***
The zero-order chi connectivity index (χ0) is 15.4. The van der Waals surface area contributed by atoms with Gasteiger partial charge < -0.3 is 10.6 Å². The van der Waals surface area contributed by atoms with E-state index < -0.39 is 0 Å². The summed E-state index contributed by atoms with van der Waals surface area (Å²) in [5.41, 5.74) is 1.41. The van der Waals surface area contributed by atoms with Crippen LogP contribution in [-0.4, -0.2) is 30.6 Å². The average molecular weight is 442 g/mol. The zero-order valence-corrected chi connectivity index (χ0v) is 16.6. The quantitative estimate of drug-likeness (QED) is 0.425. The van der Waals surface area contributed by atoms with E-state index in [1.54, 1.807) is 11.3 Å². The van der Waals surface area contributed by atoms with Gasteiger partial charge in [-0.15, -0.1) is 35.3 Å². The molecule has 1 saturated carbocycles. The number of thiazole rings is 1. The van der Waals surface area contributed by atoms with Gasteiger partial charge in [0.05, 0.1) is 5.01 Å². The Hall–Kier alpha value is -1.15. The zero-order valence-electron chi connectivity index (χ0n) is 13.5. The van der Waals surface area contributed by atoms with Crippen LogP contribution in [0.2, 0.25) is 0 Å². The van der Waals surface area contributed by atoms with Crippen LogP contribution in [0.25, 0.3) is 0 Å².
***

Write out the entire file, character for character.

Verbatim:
The zero-order chi connectivity index (χ0) is 15.4. The van der Waals surface area contributed by atoms with Gasteiger partial charge < -0.3 is 10.6 Å². The van der Waals surface area contributed by atoms with E-state index < -0.39 is 0 Å². The summed E-state index contributed by atoms with van der Waals surface area (Å²) in [5.41, 5.74) is 1.41. The van der Waals surface area contributed by atoms with Crippen LogP contribution in [-0.4, -0.2) is 30.6 Å². The average molecular weight is 442 g/mol. The zero-order valence-corrected chi connectivity index (χ0v) is 16.6. The quantitative estimate of drug-likeness (QED) is 0.425. The van der Waals surface area contributed by atoms with E-state index in [1.54, 1.807) is 11.3 Å². The van der Waals surface area contributed by atoms with Gasteiger partial charge in [-0.15, -0.1) is 35.3 Å². The molecule has 1 saturated carbocycles. The number of thiazole rings is 1. The van der Waals surface area contributed by atoms with Gasteiger partial charge in [0.05, 0.1) is 5.01 Å². The Hall–Kier alpha value is -1.15. The zero-order valence-electron chi connectivity index (χ0n) is 13.5. The van der Waals surface area contributed by atoms with Crippen LogP contribution in [0.2, 0.25) is 0 Å². The van der Waals surface area contributed by atoms with Crippen LogP contribution in [0.25, 0.3) is 0 Å².